Rob Maness, the Tea Party-backed Republican candidate running an underdog bid to unseat Sen. Mary LandrieuMary Loretta LandrieuA decade of making a difference: Senate Caucus on Foster Youth Congress needs to work to combat the poverty, abuse and neglect issues that children face Dems wrestle over how to vote on ‘Green New Deal’ MORE (D-La.) is letting his supporters weigh in on his campaign strategy.

His campaign is asking people to vote for one of three ads on his website. Maness will run the winning ad in Louisiana next week in his bid to defeat Landrieu and Rep. Bill CassidyWilliam (Bill) Morgan CassidyBig Pharma looks to stem losses after trade deal defeat Trump trade deal faces uncertain Senate timeline On The Money: Senate panel advances Trump's new NAFTA despite GOP gripes | Trade deficit falls to three-year low | Senate confirms Trump pick for small business chief MORE, the other GOP candidate.

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Polls show Cassidy with a majority of Republican support in the state.

A new Rasmussen poll released Wednesday showed Maness with support from 14 percent of likely voters, well behind Cassidy at 38 percent and Landrieu at 41 percent.

If no candidate hits 50 percent on Election Day, the top two will go on to a runoff.

Maness has touted endorsements from former Alaska Gov. Sarah Palin (R) and conservative talk show host Mark Levin.  

The three ads have drastically different tones. One shows a couple lamenting Landrieu and Cassidy’s negative ads, while a woman decides to “send Washington politics a message” by voting for Maness. But the man sitting next to her misunderstands and decides to fire a shotgun at the TV.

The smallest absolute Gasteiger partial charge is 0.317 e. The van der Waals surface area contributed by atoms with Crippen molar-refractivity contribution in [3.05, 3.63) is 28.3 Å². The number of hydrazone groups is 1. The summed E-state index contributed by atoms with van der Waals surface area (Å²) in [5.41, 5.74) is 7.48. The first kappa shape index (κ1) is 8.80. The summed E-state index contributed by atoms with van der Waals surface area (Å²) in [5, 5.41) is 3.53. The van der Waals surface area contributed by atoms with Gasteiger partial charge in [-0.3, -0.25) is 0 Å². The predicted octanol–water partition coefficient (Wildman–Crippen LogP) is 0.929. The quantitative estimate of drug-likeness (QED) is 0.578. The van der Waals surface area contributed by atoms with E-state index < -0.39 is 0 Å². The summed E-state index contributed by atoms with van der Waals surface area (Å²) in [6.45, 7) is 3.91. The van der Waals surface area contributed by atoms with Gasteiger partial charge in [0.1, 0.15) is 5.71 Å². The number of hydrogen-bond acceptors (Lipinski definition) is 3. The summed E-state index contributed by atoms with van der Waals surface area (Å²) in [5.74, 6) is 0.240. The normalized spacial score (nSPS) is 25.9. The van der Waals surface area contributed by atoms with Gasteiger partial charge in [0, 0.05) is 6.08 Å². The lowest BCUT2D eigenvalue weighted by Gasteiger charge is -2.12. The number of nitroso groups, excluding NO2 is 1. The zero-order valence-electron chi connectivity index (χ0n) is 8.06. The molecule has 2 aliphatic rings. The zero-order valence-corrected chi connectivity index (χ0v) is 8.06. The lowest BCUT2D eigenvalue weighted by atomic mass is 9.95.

The second ad takes a somber look at the resilience of Louisiana, specifically in the wake of Hurricane Katrina.

“When the chips were down and the world thought we were done, we joined together and proved them wrong,” he says, over video of the BP oil spill and Katrina devastation that changes into people celebrating as they watch the New Orleans Saints and a marching band.

“We can overcome the Washington politics of this campaign, and we can do it together. A little real Louisiana will help fix a lot of wrong in Washington,” the ad concludes.

The final of the three ads shows Maness washing his white Ford 4x4 truck that’s covered in mud, a mess he says reminds him of “our country under Obama.” He promises to make ObamaCare “road kill” if elected.

“My two Washington-backed opponents have spent more than $10 million on negative advertising, and voters are just sick and tired of the same old uninspiring, D.C. consultant driven, negative silly slap fights,” Maness said in an emailed statement.

Maness faced off against Cassidy and Landrieu in the race’s first debate, which included all three candidates, on Tuesday night. He painted the two lawmakers as creatures of Washington and himself as an outside voice who would work for common Louisianans.